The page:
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par Ben EMMERSON
Statement by Ben Emmerson, UN Special Rapporteur on Counter-
Terrorism and Human Rights concerning the launch of an inquiry into the civilian impact, and human rights implications of the use of drones and other forms of targeted killing for the purpose of counter-terrorism and counter-insurgency.
The Special Rapporteur issued the following statement at a press
conference in London :
In June of last year, at the Human Rights Council in Geneva, a group of
States, including two permanent members of the Security Council, as well as Pakistan and a number of other concerned States, made a joint
statement asking me to carry out an investigation, within the framework
of this mandate, into the use of drones in the context of counter-
terrorism operations. I issued a statement shortly afterwards to the effect that those States using this technology, and those States on whose territory it is used, are under an international law obligation to establish effective independent and impartial investigations into any drone attack in which it is plausibly alleged that civilian casualties were sustained. I also indicated that if
those States did not take steps to establish sufficiently robust and
impartial investigations it may, in the final resort, be necessary for the
UN to conduct investigations into individual drone strikes.
The Inquiry that I am launching today is a direct response to the requests made to me by States at the Human Rights Council last June, as well as to the increasing international concern surrounding the issue of remote targeted killing through the use of UAVs. The exponential rise in the use of drone technology in a variety of military and non-military contexts represents a real challenge to the framework of established international law and it is both right as a matter of principle, and inevitable as a matter of political reality, that the international community should now be focussing attention on the standards applicable to this technological development, particularly its deployment in counter-terrorism and counter-insurgency initiatives, and attempt to reach a consensus on the legality of its use, and the standards and safeguards which should apply to it. The plain fact is that this technology is here to stay, and its use in theatres of conflict is a reality with which the world must contend. It is therefore imperative that appropriate legal and operational structures are urgently put in place to regulate its use in a manner that complies with the requirements of international law, including in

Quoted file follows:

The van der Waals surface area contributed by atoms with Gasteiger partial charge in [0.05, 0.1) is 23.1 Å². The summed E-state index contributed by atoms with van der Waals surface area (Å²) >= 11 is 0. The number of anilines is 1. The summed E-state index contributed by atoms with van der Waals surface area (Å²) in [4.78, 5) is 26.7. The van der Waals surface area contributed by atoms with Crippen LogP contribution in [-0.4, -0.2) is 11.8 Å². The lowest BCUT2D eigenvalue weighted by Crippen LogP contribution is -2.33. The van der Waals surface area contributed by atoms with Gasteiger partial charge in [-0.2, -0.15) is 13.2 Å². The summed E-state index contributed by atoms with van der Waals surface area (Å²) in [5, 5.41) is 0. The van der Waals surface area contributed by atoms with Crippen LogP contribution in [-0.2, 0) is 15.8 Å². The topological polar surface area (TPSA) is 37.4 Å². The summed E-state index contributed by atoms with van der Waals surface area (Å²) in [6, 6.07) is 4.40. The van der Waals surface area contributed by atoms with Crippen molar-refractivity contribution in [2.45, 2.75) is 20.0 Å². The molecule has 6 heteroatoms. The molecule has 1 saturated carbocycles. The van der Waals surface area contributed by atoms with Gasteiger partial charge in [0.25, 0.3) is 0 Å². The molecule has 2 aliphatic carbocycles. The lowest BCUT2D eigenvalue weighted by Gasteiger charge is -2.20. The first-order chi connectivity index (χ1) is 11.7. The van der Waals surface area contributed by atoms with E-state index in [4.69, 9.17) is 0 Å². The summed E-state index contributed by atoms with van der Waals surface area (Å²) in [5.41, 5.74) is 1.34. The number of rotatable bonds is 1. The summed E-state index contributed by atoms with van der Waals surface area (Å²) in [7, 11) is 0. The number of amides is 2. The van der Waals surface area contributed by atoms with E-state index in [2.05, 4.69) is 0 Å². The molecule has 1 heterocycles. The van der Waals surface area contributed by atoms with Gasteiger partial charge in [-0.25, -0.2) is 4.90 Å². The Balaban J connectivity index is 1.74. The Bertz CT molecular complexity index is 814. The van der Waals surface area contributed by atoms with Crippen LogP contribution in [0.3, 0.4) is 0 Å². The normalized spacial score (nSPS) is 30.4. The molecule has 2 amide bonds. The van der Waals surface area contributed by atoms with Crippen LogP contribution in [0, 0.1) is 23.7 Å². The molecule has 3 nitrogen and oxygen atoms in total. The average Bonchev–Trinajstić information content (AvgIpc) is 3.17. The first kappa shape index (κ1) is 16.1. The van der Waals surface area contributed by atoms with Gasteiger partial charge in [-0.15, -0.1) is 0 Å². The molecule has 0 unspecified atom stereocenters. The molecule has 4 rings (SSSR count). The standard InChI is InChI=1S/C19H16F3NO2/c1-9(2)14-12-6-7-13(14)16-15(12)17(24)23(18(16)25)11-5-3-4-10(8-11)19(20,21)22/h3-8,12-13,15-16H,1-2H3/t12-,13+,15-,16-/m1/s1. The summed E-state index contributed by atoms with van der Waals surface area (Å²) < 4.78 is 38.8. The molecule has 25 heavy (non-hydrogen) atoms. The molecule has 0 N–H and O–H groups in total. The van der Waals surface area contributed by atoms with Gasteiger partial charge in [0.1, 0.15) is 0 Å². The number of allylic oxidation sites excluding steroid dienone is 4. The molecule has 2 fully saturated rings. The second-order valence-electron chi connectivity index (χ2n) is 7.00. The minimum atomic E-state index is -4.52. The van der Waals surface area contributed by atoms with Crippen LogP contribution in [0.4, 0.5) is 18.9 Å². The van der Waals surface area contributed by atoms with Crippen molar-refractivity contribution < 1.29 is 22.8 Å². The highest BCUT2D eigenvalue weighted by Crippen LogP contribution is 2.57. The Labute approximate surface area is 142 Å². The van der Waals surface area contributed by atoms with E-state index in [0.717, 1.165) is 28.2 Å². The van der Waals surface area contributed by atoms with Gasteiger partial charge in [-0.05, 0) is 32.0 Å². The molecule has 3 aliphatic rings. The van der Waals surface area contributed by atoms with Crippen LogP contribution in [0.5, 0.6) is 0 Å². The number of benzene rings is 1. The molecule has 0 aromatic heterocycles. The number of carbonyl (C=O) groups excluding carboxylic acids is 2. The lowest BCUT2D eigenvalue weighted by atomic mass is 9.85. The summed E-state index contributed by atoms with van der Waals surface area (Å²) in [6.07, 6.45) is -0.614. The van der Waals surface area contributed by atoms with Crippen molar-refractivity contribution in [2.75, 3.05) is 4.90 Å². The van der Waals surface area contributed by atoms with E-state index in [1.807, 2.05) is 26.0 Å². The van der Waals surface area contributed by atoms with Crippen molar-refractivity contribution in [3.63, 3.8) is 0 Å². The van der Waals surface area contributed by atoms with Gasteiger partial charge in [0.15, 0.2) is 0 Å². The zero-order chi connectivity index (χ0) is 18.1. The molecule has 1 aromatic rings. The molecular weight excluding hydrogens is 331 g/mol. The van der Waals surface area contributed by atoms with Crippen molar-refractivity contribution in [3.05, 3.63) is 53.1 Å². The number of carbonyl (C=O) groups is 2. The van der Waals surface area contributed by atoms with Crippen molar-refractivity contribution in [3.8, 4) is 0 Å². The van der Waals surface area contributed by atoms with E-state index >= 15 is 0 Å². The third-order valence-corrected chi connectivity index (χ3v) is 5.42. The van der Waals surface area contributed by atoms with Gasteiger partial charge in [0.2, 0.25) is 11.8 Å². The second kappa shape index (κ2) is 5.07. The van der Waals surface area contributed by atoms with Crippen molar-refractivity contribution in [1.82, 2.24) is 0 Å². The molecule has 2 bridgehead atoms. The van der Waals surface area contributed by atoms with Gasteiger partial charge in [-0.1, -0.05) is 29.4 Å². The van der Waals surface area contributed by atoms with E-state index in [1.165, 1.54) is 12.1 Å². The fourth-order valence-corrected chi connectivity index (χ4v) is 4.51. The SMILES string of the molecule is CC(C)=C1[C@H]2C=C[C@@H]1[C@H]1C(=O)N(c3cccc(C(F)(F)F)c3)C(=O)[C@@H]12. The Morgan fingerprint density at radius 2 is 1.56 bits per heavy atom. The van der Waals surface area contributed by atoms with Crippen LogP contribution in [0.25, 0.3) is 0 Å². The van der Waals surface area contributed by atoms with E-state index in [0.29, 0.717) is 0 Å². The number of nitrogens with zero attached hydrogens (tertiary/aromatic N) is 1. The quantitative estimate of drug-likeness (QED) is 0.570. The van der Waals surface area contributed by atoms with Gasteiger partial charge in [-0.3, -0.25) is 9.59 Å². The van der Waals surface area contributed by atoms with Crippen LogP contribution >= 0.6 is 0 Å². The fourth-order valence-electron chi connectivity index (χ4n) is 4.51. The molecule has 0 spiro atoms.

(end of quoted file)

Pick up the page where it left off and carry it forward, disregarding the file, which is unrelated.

ternational human rights law, international humanitarian law (or the law of war as it used to be called), and international refugee law. At present there are at least three main legal theories vying for primacy of place on this question. There are those who contend that outside situations of recognised international armed conflict, the applicable framework is international human rights law, under which it is unlawful to engage in any form of targeted killing. The standards set out in Covenant on Civil and Political Rights, and particularly the provisions of Article 6 which protects the right to life, permit
the use of lethal force only where it is strictly necessary as a matter of immediate self-defence. Under this analysis States wishing to take action against suspected terrorists located outside a recognised situation of international armed conflict must first try to effect an arrest, and may use lethal force only if the person they are seeking resists arrest and it proves strictly necessary to use firearms.
At the other end of the spectrum the analysis that has been promoted by
international lawyers in the United States, and by John Brennan, President Obama’s nominee to head the CIA, to the effect that Western democracies are engaged in a global against a state less enemy, without geographical boundaries to the theatre of conflict, and without limit of time. This analysis is heavily disputed by most States, and by the majority of international lawyers outside the United States of America.
A third way of analysing the issue is to ask whether a terrorist organisation is engaging in an internal (or non-international) armed conflict with a particular government such as the governments of Pakistan, Yemen and Somalia ; and then to ask whether and in what circumstances it is lawful for a third State to become engaged as a party to an internal armed conflict in support of the government forces. It is clear that as a matter of international law such engagement may be lawful if it takes place at the express request of the government of the State concerned. It is much less clear whether it can be lawful for an outside State such as the US to use military force without the express consent of the State concerned. International lawyers disagree on whether tacit consent or acquiescence is sufficient ; on whether the
deployment of remote targeting technology in such circumstances amounts to a violation of the sovereignty of the State on whose territory it is used ; and on whether it may nonetheless be lawful if the State concerned is either unwilling or unable to tackle the terrorist threat posed by an insurgent group operating on its territory.